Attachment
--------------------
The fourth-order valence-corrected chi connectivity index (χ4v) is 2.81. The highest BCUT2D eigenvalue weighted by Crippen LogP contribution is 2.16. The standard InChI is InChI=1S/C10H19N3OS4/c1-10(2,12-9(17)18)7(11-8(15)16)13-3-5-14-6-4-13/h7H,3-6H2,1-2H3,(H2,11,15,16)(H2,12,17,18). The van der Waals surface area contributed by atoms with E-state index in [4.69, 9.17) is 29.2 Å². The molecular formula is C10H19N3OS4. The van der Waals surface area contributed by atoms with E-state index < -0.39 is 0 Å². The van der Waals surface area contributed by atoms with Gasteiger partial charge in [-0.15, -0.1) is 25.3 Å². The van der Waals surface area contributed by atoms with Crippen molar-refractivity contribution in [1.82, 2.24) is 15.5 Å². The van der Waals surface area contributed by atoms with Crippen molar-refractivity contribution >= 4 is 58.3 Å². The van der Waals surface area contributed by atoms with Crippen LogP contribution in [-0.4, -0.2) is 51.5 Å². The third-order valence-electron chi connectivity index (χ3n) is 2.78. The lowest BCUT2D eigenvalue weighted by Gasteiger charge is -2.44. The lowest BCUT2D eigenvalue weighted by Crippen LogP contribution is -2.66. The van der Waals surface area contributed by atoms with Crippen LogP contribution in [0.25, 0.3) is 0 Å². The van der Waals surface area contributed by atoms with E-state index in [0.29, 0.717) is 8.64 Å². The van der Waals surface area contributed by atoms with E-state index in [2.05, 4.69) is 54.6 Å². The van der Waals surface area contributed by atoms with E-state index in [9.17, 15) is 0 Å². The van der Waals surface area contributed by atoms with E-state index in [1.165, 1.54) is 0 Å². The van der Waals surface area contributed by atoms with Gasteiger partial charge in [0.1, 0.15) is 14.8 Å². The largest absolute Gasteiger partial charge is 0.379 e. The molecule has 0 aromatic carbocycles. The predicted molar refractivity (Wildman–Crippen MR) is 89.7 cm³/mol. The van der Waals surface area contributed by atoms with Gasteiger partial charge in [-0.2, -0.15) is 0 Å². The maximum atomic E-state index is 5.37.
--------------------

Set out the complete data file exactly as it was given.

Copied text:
The fourth-order valence-corrected chi connectivity index (χ4v) is 2.81. The highest BCUT2D eigenvalue weighted by Crippen LogP contribution is 2.16. The standard InChI is InChI=1S/C10H19N3OS4/c1-10(2,12-9(17)18)7(11-8(15)16)13-3-5-14-6-4-13/h7H,3-6H2,1-2H3,(H2,11,15,16)(H2,12,17,18). The van der Waals surface area contributed by atoms with E-state index in [4.69, 9.17) is 29.2 Å². The molecular formula is C10H19N3OS4. The van der Waals surface area contributed by atoms with E-state index < -0.39 is 0 Å². The van der Waals surface area contributed by atoms with Gasteiger partial charge in [-0.15, -0.1) is 25.3 Å². The van der Waals surface area contributed by atoms with Crippen molar-refractivity contribution in [1.82, 2.24) is 15.5 Å². The van der Waals surface area contributed by atoms with Crippen molar-refractivity contribution >= 4 is 58.3 Å². The van der Waals surface area contributed by atoms with Crippen LogP contribution in [-0.4, -0.2) is 51.5 Å². The third-order valence-electron chi connectivity index (χ3n) is 2.78. The lowest BCUT2D eigenvalue weighted by Gasteiger charge is -2.44. The lowest BCUT2D eigenvalue weighted by Crippen LogP contribution is -2.66. The van der Waals surface area contributed by atoms with Crippen LogP contribution in [0.25, 0.3) is 0 Å². The van der Waals surface area contributed by atoms with E-state index in [0.29, 0.717) is 8.64 Å². The van der Waals surface area contributed by atoms with E-state index in [2.05, 4.69) is 54.6 Å². The van der Waals surface area contributed by atoms with E-state index in [9.17, 15) is 0 Å². The van der Waals surface area contributed by atoms with E-state index in [1.165, 1.54) is 0 Å². The van der Waals surface area contributed by atoms with Gasteiger partial charge in [0.1, 0.15) is 14.8 Å². The largest absolute Gasteiger partial charge is 0.379 e. The molecule has 0 aromatic carbocycles. The predicted molar refractivity (Wildman–Crippen MR) is 89.7 cm³/mol. The van der Waals surface area contributed by atoms with Gasteiger partial charge in [-0.2, -0.15) is 0 Å². The maximum atomic E-state index is 5.37.